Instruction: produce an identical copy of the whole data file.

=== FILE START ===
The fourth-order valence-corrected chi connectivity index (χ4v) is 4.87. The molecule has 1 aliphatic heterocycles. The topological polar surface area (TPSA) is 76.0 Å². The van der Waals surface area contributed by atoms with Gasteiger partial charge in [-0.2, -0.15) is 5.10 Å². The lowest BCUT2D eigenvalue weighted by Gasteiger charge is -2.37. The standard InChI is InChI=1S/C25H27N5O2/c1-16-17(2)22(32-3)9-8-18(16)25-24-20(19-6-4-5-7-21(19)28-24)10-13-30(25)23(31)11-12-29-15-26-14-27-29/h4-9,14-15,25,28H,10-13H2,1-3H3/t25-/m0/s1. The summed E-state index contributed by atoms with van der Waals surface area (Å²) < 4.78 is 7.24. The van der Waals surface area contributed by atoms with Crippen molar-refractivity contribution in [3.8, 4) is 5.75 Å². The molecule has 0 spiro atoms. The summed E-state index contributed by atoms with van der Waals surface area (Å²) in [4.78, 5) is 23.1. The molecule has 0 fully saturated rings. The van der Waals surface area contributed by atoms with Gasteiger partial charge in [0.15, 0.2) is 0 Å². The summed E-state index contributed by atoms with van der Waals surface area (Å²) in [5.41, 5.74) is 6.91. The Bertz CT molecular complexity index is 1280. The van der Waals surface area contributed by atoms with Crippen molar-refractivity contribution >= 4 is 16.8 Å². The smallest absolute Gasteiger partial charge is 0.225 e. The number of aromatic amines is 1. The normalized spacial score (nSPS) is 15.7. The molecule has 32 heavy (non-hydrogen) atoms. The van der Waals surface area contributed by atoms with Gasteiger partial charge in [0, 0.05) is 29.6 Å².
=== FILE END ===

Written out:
The fourth-order valence-corrected chi connectivity index (χ4v) is 4.87. The molecule has 1 aliphatic heterocycles. The topological polar surface area (TPSA) is 76.0 Å². The van der Waals surface area contributed by atoms with Gasteiger partial charge in [-0.2, -0.15) is 5.10 Å². The lowest BCUT2D eigenvalue weighted by Gasteiger charge is -2.37. The standard InChI is InChI=1S/C25H27N5O2/c1-16-17(2)22(32-3)9-8-18(16)25-24-20(19-6-4-5-7-21(19)28-24)10-13-30(25)23(31)11-12-29-15-26-14-27-29/h4-9,14-15,25,28H,10-13H2,1-3H3/t25-/m0/s1. The summed E-state index contributed by atoms with van der Waals surface area (Å²) < 4.78 is 7.24. The van der Waals surface area contributed by atoms with Crippen molar-refractivity contribution in [3.8, 4) is 5.75 Å². The molecule has 0 spiro atoms. The summed E-state index contributed by atoms with van der Waals surface area (Å²) in [4.78, 5) is 23.1. The molecule has 0 fully saturated rings. The van der Waals surface area contributed by atoms with Gasteiger partial charge in [0.15, 0.2) is 0 Å². The summed E-state index contributed by atoms with van der Waals surface area (Å²) in [5.41, 5.74) is 6.91. The Bertz CT molecular complexity index is 1280. The van der Waals surface area contributed by atoms with Crippen molar-refractivity contribution >= 4 is 16.8 Å². The smallest absolute Gasteiger partial charge is 0.225 e. The number of aromatic amines is 1. The normalized spacial score (nSPS) is 15.7. The molecule has 32 heavy (non-hydrogen) atoms. The van der Waals surface area contributed by atoms with Gasteiger partial charge in [0, 0.05) is 29.6 Å².